Combined output sits at 438 ponies, which is enough to send it from naught to 60 mph in just under six seconds. Top speed is limited to 130 mph. As far as fuel economy goes, the LS 600h returns 19 mpg city, 23 mpg highway, and 20 mpg combined. Pricing is set at $120,060, not exactly encouraging when compared to the P85D’s sticker.

Porsche Panamera S E-Hybrid

2015 Porsche Panamera S E-Hybrid - Driven High Resolution Exterior
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The second high-performance hybrid sedan you need to consider is the Porsche Panamera S E-Hybrid. The new hybrid four-door shares its exterior and interior bits with its gasoline-powered siblings, but carries an electric motor under its shell. The 95-horsepower unit mates to the already familiar 3.0-liter, V-6 engine for a total output of 416 ponies and 435 pound-feet of torque.

Although its less powerful when compared to the Lexus, the Panamera S E-Hybrid is considerably quicker, needing only 5.2 seconds to get to 60 mph from a standing start. Its top speed sits at an impressive 167 mph, making faster than both the LS 600h and the range-topping Tesla Model S. The electric-only range is estimated at 22 miles and Porsche claims it can return 25 mpg combined using both gasoline and electric power. The base price of the Panamera S E-Hybrid is $96,100, but customers need to fork more than $130,000 with all the fancy options added.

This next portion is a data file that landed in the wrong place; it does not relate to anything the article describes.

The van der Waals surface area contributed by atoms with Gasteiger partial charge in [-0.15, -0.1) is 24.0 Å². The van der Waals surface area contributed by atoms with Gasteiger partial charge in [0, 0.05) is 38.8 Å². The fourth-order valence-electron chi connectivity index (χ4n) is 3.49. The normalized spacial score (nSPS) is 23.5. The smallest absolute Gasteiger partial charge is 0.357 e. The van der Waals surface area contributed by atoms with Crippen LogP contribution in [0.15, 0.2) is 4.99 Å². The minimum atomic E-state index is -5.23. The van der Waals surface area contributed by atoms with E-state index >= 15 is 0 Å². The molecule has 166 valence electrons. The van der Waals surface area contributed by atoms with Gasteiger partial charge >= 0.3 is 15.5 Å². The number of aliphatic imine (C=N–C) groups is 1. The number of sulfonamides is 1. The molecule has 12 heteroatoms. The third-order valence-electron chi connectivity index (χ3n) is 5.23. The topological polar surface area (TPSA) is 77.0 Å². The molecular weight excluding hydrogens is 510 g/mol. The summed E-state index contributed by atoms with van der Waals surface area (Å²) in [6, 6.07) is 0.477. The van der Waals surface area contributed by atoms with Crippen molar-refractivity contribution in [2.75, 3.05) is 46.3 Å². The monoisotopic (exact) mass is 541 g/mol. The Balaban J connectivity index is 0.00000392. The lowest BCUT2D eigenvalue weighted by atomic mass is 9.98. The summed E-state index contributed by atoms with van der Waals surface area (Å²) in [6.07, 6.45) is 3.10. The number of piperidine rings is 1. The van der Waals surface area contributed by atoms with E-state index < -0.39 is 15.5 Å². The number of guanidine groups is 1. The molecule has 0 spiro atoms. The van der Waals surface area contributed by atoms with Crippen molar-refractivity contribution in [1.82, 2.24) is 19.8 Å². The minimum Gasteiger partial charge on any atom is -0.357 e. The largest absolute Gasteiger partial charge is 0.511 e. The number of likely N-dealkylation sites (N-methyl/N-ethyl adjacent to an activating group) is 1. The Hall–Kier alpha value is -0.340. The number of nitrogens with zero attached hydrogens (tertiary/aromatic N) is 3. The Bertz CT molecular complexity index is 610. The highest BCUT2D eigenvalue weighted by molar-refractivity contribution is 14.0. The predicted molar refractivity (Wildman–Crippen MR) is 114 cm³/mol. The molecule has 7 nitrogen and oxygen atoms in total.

Conclusion

2015 Tesla Model S High Resolution Exterior
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The 2015 Model S might look like the same all-electric sedan we’ve been getting since 2012, but Elon Musk’s brainchild enters a new era technology-wise. The year brings the highly anticipated AWD Model S to the market and a host of new and much-needed convenience and safety features. The 2015 updates improve the already spectacular Model S in nearly every aspect, and the lack of visual enhancements can be quickly forgotten considering the massive performance upgrades the all-wheel-drive system brought to the sedan.

Sure, the P85D is rather expensive compared to the RWD P85, but bear in mind that the former is quicker than the Corvette C6 ZR1 or the Ferrari 599 GTO from naught to 60 mph.

  • Leave it
    • * No visual updates
    • * Technology upgrades not available for older Model S’
    • * Expensive range-topping AWD model